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A survey of transportation at
Richard Stockton College of NJ


Crystal Wessel, Patrick Hannan, James
Hornbach & Megan Kelly
ENVL 4305: Environmental Issues Lab
Dr. Daniel Moscovici

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Greenhouse gas (GHG) emissions, primarily produced from human sources, noticeably influence
global climate change. Carbon dioxide is the most significant GHG, making up 77% of greenhouse gases,
57% of which are created by burning fossil fuels (IPCC, 2007). The past ten years have shown a 2 ppmv
increase in CO2 each year, and in 2012 levels were 40% higher than in the mid 1800’s (International
Energy Agency, 2013). Approximately 8.2% of human-produced emissions are from road transportation
sources (Lulié et al., 2013). Although transportation doesn’t produce the highest amount of emissions it is
still significant; efforts to reduce emissions will help to delay effects on climate change.
The use of personal automobiles have increased drastically through policies that have allowed
extensive freeways, low gas taxes, and free parking to meet vehicle demands (Taylor and Fink, 2002).
Another contributing factor would include college students who chose to live off-campus and commute to
school due to convenience. The Richard Stockton College of New Jersey is comprised of 7,539 students,
64% of which live off-campus (Richard Stockton College of New Jersey, 2014). Stockton has signed the
American College and University Presidents’ Climate Commitment (ACUPCC), which aims to lower net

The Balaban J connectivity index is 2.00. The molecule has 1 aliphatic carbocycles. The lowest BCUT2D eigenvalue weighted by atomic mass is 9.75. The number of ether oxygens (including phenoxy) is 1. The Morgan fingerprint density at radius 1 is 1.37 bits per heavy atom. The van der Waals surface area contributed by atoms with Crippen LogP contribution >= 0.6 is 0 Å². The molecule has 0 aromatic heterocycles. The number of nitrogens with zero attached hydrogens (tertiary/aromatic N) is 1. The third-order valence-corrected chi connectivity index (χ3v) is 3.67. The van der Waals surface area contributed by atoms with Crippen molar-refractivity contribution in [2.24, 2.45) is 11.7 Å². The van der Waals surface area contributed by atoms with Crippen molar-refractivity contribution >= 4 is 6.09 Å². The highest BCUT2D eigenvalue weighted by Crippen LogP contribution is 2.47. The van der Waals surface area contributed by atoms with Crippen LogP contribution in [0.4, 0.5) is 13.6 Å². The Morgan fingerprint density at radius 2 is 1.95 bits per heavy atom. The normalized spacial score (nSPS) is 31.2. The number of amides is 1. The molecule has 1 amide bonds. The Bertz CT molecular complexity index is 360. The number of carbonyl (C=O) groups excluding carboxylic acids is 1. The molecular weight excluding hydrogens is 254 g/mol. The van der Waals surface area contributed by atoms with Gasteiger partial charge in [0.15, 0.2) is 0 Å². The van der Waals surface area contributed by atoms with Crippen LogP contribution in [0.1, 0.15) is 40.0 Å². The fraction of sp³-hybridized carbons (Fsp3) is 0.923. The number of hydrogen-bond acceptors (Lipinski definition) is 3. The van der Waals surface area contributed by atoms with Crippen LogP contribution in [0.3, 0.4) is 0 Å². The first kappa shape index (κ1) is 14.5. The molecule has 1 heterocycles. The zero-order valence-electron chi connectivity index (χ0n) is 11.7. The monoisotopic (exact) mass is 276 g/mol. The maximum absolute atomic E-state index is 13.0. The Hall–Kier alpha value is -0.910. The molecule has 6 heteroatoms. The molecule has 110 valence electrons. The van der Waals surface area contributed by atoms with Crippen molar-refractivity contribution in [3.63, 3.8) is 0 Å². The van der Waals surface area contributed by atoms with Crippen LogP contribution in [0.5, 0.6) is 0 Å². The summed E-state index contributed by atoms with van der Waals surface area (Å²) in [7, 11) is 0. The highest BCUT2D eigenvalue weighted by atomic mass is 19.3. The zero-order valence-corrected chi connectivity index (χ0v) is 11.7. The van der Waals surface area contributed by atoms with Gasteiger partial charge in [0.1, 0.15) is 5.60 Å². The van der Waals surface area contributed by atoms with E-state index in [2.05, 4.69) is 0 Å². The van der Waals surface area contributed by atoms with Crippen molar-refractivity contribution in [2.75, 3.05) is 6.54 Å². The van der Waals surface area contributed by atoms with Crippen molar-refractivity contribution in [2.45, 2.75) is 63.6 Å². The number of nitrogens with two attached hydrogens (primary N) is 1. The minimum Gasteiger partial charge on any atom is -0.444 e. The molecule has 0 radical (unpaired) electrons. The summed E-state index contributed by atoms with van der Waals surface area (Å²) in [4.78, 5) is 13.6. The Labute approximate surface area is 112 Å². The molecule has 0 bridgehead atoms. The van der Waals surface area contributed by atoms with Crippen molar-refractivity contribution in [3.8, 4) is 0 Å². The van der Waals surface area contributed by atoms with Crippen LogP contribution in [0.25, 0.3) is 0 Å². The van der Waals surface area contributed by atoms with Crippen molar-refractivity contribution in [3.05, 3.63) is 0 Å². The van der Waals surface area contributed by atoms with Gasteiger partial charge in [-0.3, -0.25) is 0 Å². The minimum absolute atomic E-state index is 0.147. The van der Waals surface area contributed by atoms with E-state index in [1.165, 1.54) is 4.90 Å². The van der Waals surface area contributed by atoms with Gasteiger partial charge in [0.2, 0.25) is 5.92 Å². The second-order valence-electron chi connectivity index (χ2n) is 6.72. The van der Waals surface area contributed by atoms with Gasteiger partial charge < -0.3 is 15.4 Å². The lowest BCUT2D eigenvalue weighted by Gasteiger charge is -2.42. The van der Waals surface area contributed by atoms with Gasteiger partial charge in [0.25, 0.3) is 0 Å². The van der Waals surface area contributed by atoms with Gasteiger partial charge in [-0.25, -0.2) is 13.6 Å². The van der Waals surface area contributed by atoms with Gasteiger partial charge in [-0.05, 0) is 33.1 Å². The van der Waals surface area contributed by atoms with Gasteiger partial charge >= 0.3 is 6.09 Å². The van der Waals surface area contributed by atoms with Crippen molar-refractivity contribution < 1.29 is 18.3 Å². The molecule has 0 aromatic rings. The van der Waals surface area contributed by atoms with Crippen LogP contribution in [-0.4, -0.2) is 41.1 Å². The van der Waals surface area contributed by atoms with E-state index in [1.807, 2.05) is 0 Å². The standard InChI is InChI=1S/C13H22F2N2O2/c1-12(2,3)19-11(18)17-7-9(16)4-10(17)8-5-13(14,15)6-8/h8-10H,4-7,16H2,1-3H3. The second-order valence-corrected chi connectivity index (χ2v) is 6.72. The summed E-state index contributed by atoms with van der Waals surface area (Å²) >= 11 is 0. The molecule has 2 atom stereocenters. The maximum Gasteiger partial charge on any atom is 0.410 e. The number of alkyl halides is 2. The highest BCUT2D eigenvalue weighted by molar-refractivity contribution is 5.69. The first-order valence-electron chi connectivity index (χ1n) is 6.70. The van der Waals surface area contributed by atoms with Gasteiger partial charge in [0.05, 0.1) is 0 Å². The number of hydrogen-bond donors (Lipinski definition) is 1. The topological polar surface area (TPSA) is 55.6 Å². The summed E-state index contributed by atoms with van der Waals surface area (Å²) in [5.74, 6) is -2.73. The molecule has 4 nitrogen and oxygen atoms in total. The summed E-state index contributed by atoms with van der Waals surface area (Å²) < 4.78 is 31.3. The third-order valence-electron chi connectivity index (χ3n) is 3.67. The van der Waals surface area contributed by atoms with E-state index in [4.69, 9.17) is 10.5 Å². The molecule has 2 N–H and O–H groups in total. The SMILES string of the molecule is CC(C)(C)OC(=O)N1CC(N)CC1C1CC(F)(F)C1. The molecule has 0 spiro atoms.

greenhouse gas emissions by the college, however little has been done to achieve this goal. Currently
commuting is the second largest source of emissions, generating 10,570.49 metric tons of CO2 per year
(ACUPCC Reporting System, 2014). In an attempt to help Stockton reach the ACUPCC goals, a study
was conducted on the transportation habits of students, faculty, and staff. The survey consisted of
questions on Stockton’s ability to minimize personal vehicle use, resulting in less GHG emissions.
The survey’s sample size consisted of 103 individuals who were examined based on their
transportation habits including modes of transportation, distance traveled, and their vehicle’s fuel
economy (Appendix A). It also incorporated questions about how important reducing greenhouse gases is
to each individual, and what alternative transportation methods they feel would be most effective in
reducing personal vehicle use. Surveys were conducted both in-person and online, and only respondents
who had never taken a similar survey were counted.

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the people surveyed, 82.2% live off-campus, and the